The Brooklyn Daily Eagle from Brooklyn, New York on August 8, 1933 · Page 4
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The Brooklyn Daily Eagle from Brooklyn, New York · Page 4

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Brooklyn, New York
Issue Date:
Tuesday, August 8, 1933
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Page 4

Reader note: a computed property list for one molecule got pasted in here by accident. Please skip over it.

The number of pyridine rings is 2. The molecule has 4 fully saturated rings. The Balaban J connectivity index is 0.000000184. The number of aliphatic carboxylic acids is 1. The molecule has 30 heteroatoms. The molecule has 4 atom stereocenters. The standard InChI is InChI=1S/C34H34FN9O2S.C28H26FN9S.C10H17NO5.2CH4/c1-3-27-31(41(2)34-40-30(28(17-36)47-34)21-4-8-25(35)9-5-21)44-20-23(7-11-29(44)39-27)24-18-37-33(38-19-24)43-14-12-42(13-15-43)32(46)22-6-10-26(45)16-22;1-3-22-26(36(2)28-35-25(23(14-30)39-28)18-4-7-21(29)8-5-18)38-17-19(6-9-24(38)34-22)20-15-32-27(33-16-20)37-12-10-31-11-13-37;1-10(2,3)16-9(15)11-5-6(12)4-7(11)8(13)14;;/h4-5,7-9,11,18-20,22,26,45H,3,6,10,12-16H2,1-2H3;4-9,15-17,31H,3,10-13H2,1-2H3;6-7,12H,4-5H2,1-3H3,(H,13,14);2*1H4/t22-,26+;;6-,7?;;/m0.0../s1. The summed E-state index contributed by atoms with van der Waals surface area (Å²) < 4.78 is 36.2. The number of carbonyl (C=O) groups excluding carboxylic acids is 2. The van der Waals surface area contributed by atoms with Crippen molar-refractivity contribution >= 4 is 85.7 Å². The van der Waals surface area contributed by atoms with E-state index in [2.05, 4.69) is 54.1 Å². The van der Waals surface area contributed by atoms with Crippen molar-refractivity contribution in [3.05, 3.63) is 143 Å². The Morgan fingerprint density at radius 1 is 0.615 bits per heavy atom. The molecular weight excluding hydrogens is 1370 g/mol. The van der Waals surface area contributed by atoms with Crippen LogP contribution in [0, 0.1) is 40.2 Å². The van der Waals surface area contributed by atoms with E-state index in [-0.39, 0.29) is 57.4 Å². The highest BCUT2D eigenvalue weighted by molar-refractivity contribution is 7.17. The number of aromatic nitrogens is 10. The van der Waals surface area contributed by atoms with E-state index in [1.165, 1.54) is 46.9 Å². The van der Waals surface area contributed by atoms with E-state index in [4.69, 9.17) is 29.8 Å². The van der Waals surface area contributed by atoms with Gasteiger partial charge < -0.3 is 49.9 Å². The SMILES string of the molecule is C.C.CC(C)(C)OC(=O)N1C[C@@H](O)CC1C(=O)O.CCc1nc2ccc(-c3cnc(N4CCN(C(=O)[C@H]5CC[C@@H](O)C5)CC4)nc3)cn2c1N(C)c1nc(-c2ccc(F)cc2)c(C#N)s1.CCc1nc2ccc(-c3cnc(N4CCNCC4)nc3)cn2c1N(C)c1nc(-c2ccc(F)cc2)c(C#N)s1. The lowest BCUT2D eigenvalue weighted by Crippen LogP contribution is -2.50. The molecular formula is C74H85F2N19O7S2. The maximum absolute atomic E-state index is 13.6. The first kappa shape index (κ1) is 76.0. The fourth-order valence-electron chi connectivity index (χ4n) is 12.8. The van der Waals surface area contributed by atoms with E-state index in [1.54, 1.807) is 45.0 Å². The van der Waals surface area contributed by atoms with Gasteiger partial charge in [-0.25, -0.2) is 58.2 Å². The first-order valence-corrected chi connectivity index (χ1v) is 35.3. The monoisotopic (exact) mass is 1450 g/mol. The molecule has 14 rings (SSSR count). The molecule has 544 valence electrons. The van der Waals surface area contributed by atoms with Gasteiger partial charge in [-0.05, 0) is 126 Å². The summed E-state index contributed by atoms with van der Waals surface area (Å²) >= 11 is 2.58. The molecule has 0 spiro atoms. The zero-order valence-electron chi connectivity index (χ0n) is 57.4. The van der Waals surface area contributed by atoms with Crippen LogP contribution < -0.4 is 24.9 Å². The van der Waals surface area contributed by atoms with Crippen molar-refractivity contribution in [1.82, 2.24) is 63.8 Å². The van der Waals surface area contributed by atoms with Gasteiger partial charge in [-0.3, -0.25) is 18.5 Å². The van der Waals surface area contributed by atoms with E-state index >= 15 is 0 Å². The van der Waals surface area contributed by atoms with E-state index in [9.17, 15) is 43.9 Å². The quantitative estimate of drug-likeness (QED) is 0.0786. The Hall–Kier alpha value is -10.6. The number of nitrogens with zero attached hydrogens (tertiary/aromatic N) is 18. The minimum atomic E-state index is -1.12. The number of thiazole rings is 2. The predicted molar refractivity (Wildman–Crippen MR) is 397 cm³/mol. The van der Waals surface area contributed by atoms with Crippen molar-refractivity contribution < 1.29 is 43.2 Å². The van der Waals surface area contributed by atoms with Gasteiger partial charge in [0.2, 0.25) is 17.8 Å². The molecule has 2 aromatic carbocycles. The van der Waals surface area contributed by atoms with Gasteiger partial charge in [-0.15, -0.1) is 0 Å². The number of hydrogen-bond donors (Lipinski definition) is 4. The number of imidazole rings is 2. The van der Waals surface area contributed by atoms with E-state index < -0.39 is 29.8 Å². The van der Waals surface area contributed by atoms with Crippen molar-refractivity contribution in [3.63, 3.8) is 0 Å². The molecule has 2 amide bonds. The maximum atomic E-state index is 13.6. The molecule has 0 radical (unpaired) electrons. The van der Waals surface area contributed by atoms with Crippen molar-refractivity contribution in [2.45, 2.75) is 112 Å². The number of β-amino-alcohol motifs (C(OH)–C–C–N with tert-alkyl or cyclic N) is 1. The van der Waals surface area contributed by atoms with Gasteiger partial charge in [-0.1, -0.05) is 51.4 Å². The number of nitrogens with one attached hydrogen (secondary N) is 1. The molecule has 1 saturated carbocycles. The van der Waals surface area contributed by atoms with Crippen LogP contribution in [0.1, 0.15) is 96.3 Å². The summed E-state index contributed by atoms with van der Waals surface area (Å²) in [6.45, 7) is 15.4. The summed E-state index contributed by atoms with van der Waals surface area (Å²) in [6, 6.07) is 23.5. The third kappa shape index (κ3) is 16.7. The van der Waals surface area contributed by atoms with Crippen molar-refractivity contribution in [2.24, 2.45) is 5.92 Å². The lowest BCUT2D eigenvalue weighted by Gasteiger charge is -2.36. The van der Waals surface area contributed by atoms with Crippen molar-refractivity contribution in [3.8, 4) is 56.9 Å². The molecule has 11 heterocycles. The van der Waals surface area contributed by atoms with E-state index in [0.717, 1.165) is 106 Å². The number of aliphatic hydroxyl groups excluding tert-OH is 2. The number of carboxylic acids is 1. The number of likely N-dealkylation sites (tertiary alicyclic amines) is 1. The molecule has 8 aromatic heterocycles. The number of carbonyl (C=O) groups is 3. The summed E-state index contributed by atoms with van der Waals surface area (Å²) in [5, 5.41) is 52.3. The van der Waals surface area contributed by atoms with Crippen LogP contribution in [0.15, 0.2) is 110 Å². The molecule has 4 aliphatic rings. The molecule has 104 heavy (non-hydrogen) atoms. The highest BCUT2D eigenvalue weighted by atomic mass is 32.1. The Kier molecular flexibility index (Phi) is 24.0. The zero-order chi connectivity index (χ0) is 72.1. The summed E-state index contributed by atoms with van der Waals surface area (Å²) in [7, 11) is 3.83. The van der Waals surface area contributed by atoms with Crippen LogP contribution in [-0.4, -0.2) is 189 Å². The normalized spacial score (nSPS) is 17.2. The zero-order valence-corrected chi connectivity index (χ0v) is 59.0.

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FKODKLTN TfAKY EA'GLE, NEW TURK, TUESDAY, XEGUST T?3 7ie Cay; Fits Put It On It's One of the Many New Autumn Hat Styles 17-Year Old Home Might Be Influenced By Bier Brother Friend Believing that many persons are confronted with personal problems, anxious for advice, but unwilling to seek it from friends or relatives. The Eagle invites its readers to write to Helen Worth, who will give each communication close personal attention. Write vnder your own name or an assumed one ASD OS OSF SIDE OF THE PAPER ONLY. Advice by Helen Worth Dear Helen Worth It is a long time since I last wrote you, I know. But if you should receive a letter from each of your friends and admirers each time we feel impelled to write an appreciation of the broad service you are giving in the solution of varied and un-- counted human problems-well, I'm afraid you would be so completely buried that the mailman would be unable to find; you at all the next time he called! P1(ir uretd- 1how"'er-?l- I though you do not always receive tanmblp nroof that hundreds of ns are with you in your inspiring and helpful work. In fact, your beloved column though not always the longest and most prominent among The Eagle's features is nevertheless so vital to Its life that were you to cease, the big bird's wings would be minus so many fine feathers and so crippled and handicapped that he would be unable to fly the distance and the heights where you so often carry him. (To quote your own conclusive words) "And that's that!" This letter concerns the one written by "Arlene" in the issue of July 29 and the 16-year-old brother who is making the home so unhappy, "The product of negligence or ignorance" this must be certainly but sadly true; and, again as you say, "the father should take control." But how? The 17th year is late for any corrective control to be effective. The seventh would be much more promising the first year best of all and conceded to be the easiest period to begin the training of a child. This boy, in his 17th year, has learned to intimidate others even fights with little boys 11 and 12 years of age. In his home and in the street he does as he pleases. According to "Arlene," their home is little more than a prison even worse, for their relatives and friends do not visit them and they are not invited out. This boy is in complete control of the situation and it will take the wisdom of Solomon to induce him to give it up without a struggle, to show him that in his bullying control of others he is slowly but surely losing all control of himself, and that the hard blows he is giving now to make others suffer will one day come back upon himself, and he will be the worst victim of all because of his own folly and misconstrued ideas of life. Has the father the necessary wisdom to "take control" here? Some boys at 16 these days are so over developed along certain lines that their fathers are no match for them along any lines. "Arlene" wrties that he is "disrespectful and unkind" to his parents, "both hardworking" she says. Does this mean that both parents go out to work? If so, may not this be one cause of the trouble? That's the point find ing the cause is always a big aid in the solution of a problem. j How long has the boy been acting ; this way? What is his scliooi recora how does he stand in his studies, with his teachers, with his associates? Interested in games, and does he play fair? Parental supervision in choosing his friends? Has he been allowed to entertain them in his home? Have living conditions at home been happy and wholesome? Does the boy know anything of the training "Back in the Old Sunday School," or is he a product of "The Sidewalks of New York"? Some of his traits he may not be entirely accountable for himself. There are many cases on record to prove that the boy is not really vicious but the victim of a hard blow, a serious fall or some physical defect. An operation has removed the cause. Were I a relative of this boy, I would not be one of those to stay away from him and his family. Rather would I contrive in some way to get him into the hands of a good psychiatrist for a thorough going-over mentally, physically and spiritually. As things are now, the boy recognizes no authority no wishes but his own. He is intoxi-eated with his own power and we might name a few other victims of a similar complex. This is the spirit of the gangster, isn't it? But stronger than that spirit within this boy, somewhere down deep in his heart is a spark of the divine. Breeders of cattle and hogs spend thousands of dollars to raise the standard of their product and to cure or protect them from disease, and the same is true of lovers of fine horses and dogs and cats. Recently I read of a noted doctor summoned to travel several hundred miles by airplane to attend a sick dog, and to reside with the owner a week or more, in order to be right there to treat the pet and restore him to health. Well and good no one loves animals more than I do! But here Is a BOY supposed to be one of the DON'T TEASE n7 krfU THEM rM& Vfi I f'jzMJSS with V I ill! BLACK FLAG Boy Rulimr assets of the nation, but whose present course, if not checked, will sooner or later wreck and disgrace his home and make him a public menace. Can we not do as much for him as would be done for a head , ... 01 Latlle or a uoB' What a fine thing it would be if a Y. M. C. A. secretafj', specializing in Boys' Work, or an experienced Scout Master one of those splendid young men leading so many boys to become useful and commendable Christian American citizens could be admitted as a member of this unhappy family and do for this boy, perhaps for the whole family, what the great doctor is doing for that pet dog I Perhaps this boy needs, more than anything else, a genuine friend a real pal of the right sort. Possibly if one of "Arlene's" "boy friends" had been wise and strong and true, he could have made sure of "Arlene" by first making sure of the boy, and so proving a blessing to all concerned. Perhaps this boy can be helped not so much by punishment as by example the sort of learning that is caught more than taught inspired by infinite wisdom and understanding, with great faith and patience, and all guided by love the LOVE of the Master who, while hating the sin, still loves the sinner. There may yet be the making of a man in this boy. Not an easy task but that is the challenge of it! And the goal-saving a human soul for his God, for his home, for his country, for himself! May God send some such Big-Brother-Friend to this boy! IN HIS NAME, I. W. D. My dear "I. W. D." Although it is a long time since a letter from you has reached this department, your contributions are always accorded a hearty welcome. Thank you for all the kind things you say. While, like the report of Mark Twain's death, my usefulness is grossly exaggerated, nevertheless I thank you for the many kind remarks. A big brother friend might save "Arlene's" brother from himself and restore some semblance of family living in that home. Perhaps "Arlene," groping for a remedy, has found some suggestion in the letters sent to this department that will prove helpful. I hope so. Thank you for a fine and constructive letter. HELEN WORTH. Hospital Company Holds Maneuvers Special to The Eagle Camp Smith, Peekskill, Aug. 8 The 104th Hospital Company, commanded by Capt. Peter J. Sham-mon, was put through a short workout of infantry maneuvers today. Removing their packs on the drill field, the men received practical instruction in the art of pack rolling and making of adjustments. They then listened to a lecture on personal hygiene and first aid. Capt. Charles H. Judson, commander of the Signal Company, directed his men in setting up their field equipment. Several reel trucks built upon old motor chasses have been loaded with miles of telephone wire in preparation for the field maneuvers next week. The first formal ceremony of the camp tour was held last night, when the East and West Camp parade grounds saw the Brooklyn guardsmen passing in review. On the East parade ground the Signal Battalion paraded with the troops of the 27th Division Special Troops and the 102d Regiment of Engineers, while the borough medicos marched with the 102d Medical Regiment, under the command of Col. Lucius A. Salisbury. WIFE SUES W. A. PRIEST Reno, Nev Aug. 8 Suit for divorce was granted today to Alice M. Priest against William W. A. Priest of 2042 Bedford Ave., Brooklyn, on the ground of cruelty. The pair were married In Brooklyn July 19, 1928. The House of the Illinois Legis- j lature recently approved a Senate ; bill to make wives liable for alimony as well as their former husbands. MOSQUITOES.... rTrv We're Getting Real t . i v. X r ' ; ! s J V I .if i- J! - - . ... J A feather fancy is tucked in the folJs of the crown in the hat shown above If you want to know where these hats can be bought send a stamped, addressed envelope to the Woman's Page Editor. About Bridge By J. ROBERT WARBURG Oswald Jacoby and David. Burn-stine had a good laugh in telling about a hand which they played in an early round of the national challenge team-of-four contest, which they eventually won. The hand, we imagine, would have been entirely lacking in humor for the new champions except for the fact that they were so far in front at the time it was played that nothing could have overcome their lead. Jacoby Bids 3 Their opponents were vulnerable and bidding aggressively and seemed about to slide into an unbeatable (?) game contract at no trumps when Jacoby injected a bid of 2. Jacoby and Burnstine were not vulnerable. Jacoby had the South position and passed. The West opponent opened with a . call of 1. Burnstine passed and East bid 1. Jacoby: Pass. West: 2y. Burnstine: Pass. East: 3. Burnstine Rescuer With five spades to the Q-J-10 and nothing on the side, Jacoby took this occasion to stick in a bid of 3 A. West, who was about to bid 3 N.-T., doubled, and Burnstine bid 4. which was doubled and set four tricks. After the hand was played, and it was revealed that Burnstine, who sat over the potential 3 N.-T. bidder with a six-card club suit headed by A-K-Q-J and would have been on the lead, Jacoby said, "I Just stuck in that spade bid to let you know what to lead against a no-trump contract, Dave." "It sure would have been a swell lead, Oz-zie," replied Burnstine. "It would have given them 4 N.-T." The Hand Bumrtln. A 6-4 6-4-2 09-5 A A-K-Q-J-7-3 A K-9-7 V A-Q-7 0 A-J-10-6 8-4-2 NORTH A A-3-2 V K-J-10-9 0 K-Q-8-4 10-6 " H SOUTH Jacob? A Q-J-10-8-5 V 8-5-3 0 7-3-2 4 9-5 . Tomorrow the first hands of the championship contest between Ja-coby-Bumstine-Schenkcn-Frcy and Von Zedtwitz - Fry - Watson-Hymes will be illustrated, as well as an authentic record of the actual bidding which took place. The match was one of the closest ever played in a championship test. The winners scored a net plus of 2.690 against 2,390 for the losers in 48 hands. At. the half-way mark, when a recess was called, only 20 points separated the teams. Miss Frances Felin, of Philadelphia, Pa., believed the only woman engaged in submarine exploration, is an assistant of Dr. William Beebe, not descientist. I LIKE ICED COFFEE, BUT NOT AT NIGHT If coffee at night robs you of sleep, change to Saoka Coffee! Sanka Coffee is a delicious bleod of fine coffees with 97 of the caffein removed! And it's the caffein in coffee thai causes sleeplessness and jittery nerves. Your grocer sells Saoka Coffee with a satisfaction -or-money -back guarantee. It it a product of General Foods. x: ffaJ I W V; !i SANKA COFFEE BROWNS pulled this way, crowns pulled that way distinguish the new hate but they are really hats and not the mere dabs that came cur way this Summer. Sometimes they have brims and sometimes they are toques with flapping, upstanding ears; sometimes they are boys' caps, visor and all But there are so many varieties that it looks as though finding a hat to suit the individual face and figure is going to be, for once, a simple matter. Only soft, pliable materials are used. Velvet is in the lead, and after it come wool crepe, tweed, suede satin, antelope velour and hatter's plush. Belting ribbon is used for bands and bows and there are sometimes ornaments of strass or brilliants. The preferred trimming Is of feathers brushes, pompon and aigrette effects. Burnt peacock, burnt ostrich and burnt goose are used and duck quills and other barnyard feathers. Monkey fur is used in imitation of bird of paradise feathers. j ... r rZ: : vJKT- " : The ears have it in the hat in the oval, which has ears front and back and is made of "kitten's ear" velvet as w e 1 1. Below is a black velvet skull cafi with a white aigrette. Since Bird of Paradise is forbidden in this country, aig rettes are made of burnt peacock, burnt goose and monkey fur. Children Give To Send Others Awayvto Camps Aunt Jean's Fresh Air Fund iNeedg Still More to Con-tinue the Work Children continue to help children as evidenced by little sums of money donated toward Aunt Jean's Fresh Air Fund. A group of small children who attend Public School 109 in Queens Village, had a little play and collected $1 which they mailed to Aunt Jean. Another group of little folks at Hotel Cedarshore put on a performance and raised $2 for Aunt Jean's Fresh Air Fund. Among those who took part were Webb Nash Morrison, Jimmy Palmer, Bobbie Mirau, Richard Eckler, Henry Ottman, Joan Freiman, Louise Eckler and Patricia Morrison. The play was "The Three Little Bears' and a scries of tableaux. A friend donated $1 and another one came from "C. H. A." on 77th St., Brooklyn. We also acknowledge one doltar from Mrs. A. H. Rosenberg. Two sisters will be among those . . . And Will Remain 80S BEAt'Tim, MFEMKB OF TFETH AT LOWER THAN CLIN10 PRICES Plate) Repaired While You Walt Most Carrfnl EXTRACTIONS nd FILLINGS tO Ymrt' KrP'Ticvct Full Sel o- n:i;ni aonrrns PLATES Same Dar 11 Desired Dr. IK ;. POLLOCK NOW LOCATEH M THR BROOKLYN PARAMOUNT BLDG. Flttbnsb nd DeKalb Avea.. Brooklyn At DeKalb or Nevlns St. subway atatlon. Zioun, -; gun 10-1. I7iiiin t-HSil) THEN DRINK ICED SANKA COFFEE! IT WON'T KEEP YOU AWAKE miiiilKiii 1 1 " Ms 1 ) REAL COFFEE 97 CAFFEIN FREE Hats for :: : I.';: : m 'm ::i - ; ::m w m:mm J t4Sv '-'4 v - ' ' - I y going to the country today. Their excitement runs high as they look forward to two weeks at Plattsburg, N. Y. A group of boys returned yesterday from Rhinebeck, N. Y where they have had a glorious vacation at a large camp where an old-fashioned swimmin' hole has been constructed in a stream that flows through the camp propert). Only a few weeks of vacation days remain before the school houses open their doors. We have a few more boys and girls waiting to go away. We hope to be able to place them all so that they will return able to take up the work that lies before them this Winter. Please send your donations to Aunt Jean of the Brooklyn Eagle for this work for Brooklyn children. Every Summer Frock in our entire stock PRICED TO GO! Youthful Cottons Imported swigs, pique and printed cottons formerly up to 10.93 Sport silk and afternoon dresses Matesa cords, prints and pastel I crepes' formerly up to 29.50 Summer Prints and silk dresses Sheers, chiffons, crepes. One and 2-piece models. formerly up to 35.00 And a very limited number of Sport and Dress Coats suitable for Fall. formerly up to 35.00 FULTON AT SMITH B A LC H Fall-Feathers Even! , A feather ornament ending in a swivel over the right eye is the feature of this draped cap Legion of Valor Sets Reunion Date Members of the Army and Navy Legion of Valor will stage their annual reunion in the Hotel Victoria on Sept. 10, 11, 12 and 13. This organization is comprised solely of men and women who were awarded the Congressional Medal of Honor, or the Distinguished Service Cross. The only three men ever to be awarded the Congrsssional Medal of Honor twice Brig. Gen. Smedley NOW 7 .95 .75 STREETS, BROOKLYN Q.75 iq.OO Mil J Butler of Philadelphia, Lt. John Mc-Cloy of Manhattan and Daniel Daley of Brooklyn will be among those participating In the reunion. Prior to the business meetings the organization will convene at the foot of the Eternal Light monument in Madison Square on Sunday afternoon, Sept. 10, National Commander Edwin H. Cooper will conduct the memorial service. Wednesday Is r liiW va I ftriMiindirti iwrn nj-jfirrrrn T-r-m i nil nrrniirin ir n1! nrr iitiirr ntfuannrin rnn rfriirrnii nitf'"fiin i ntn rtinrnnrTiTminii nf8 I vara 325 Silk 0 Made to Sell up to $S.9S SEASON'S SMARTEST SILKS Sizes 38 to 52 L r3 r rf $. 200 DRESSES qpqpl Printed Voiles, Batistes,'-, Dotted 1 f x f fl JO I fM Swisses. Mny styles tV Sixes 38 10 50. , eAcLcEe Stout Arch Shoes Lost 4 V Days ttLUE Common Table Salt Is a Real Beauty Aid By LOIS LEEDS Ordinary table salt has two qual Itles that make it a useful beauty aid. It Is an antiseptic and anti-acid. It also has an abrasive effect when rubbed on the skin that Is stimulating. Salt solutions are helpful In neutralizing perspiration odors for the time being, but they do nbt suppress. The virtues of salt as a dentrifice and, in solution, as a mouth wash are or should be familiar to every one. One might say without exaggeration that salt Is useful from top to toe. Its abrasive and antiseptic action combats dandruff when it is massaged Into the scalp before a shampoo. The salt must, of course, be washed out thoroughly, not left to dry on the hair. Complexions of the rough, oily type benefit by an occasional salt massage to stimulate and cleanse the skin. A salt rub Is especially good for sallow necks, as well as for the body as a whole. Sponging armpits with salt water will help keep them sweet. For Tired Feet Coming down to the feet, we find that salt rubs refresh and deodorize them when they are tired and hot. When giving salt rubs the skin should first be moistened with water. Rub the dry salt on the wet surface, then rinse off thoroughly In fresh water. Salt may be used in combination with other simple ingredients to make effective beauty aids. For bleaching yellow streaks' in whitii hair mix salt with a little hydrogen peroxide and spread it on the discolored strands. After five or ten minutes rinse off the mixture and give a blue rinse. FILET MICNON, SAUCE BOIDELAISE with is the feature this week on the menu of the HANSON tea room Hanson Place Adjoining Wllllnmsburgh Bnvlniri Bank Brooklyn, N. Y. WE RECOMMEND IT TO OUR GUESTS Bargain Day! EH3 Li Summer Smart $135 taluet! SIZES TO 11 U WIDTHS TO EE A'ot every siie in every style 7.95 to 43 fk cW f in,, n in m,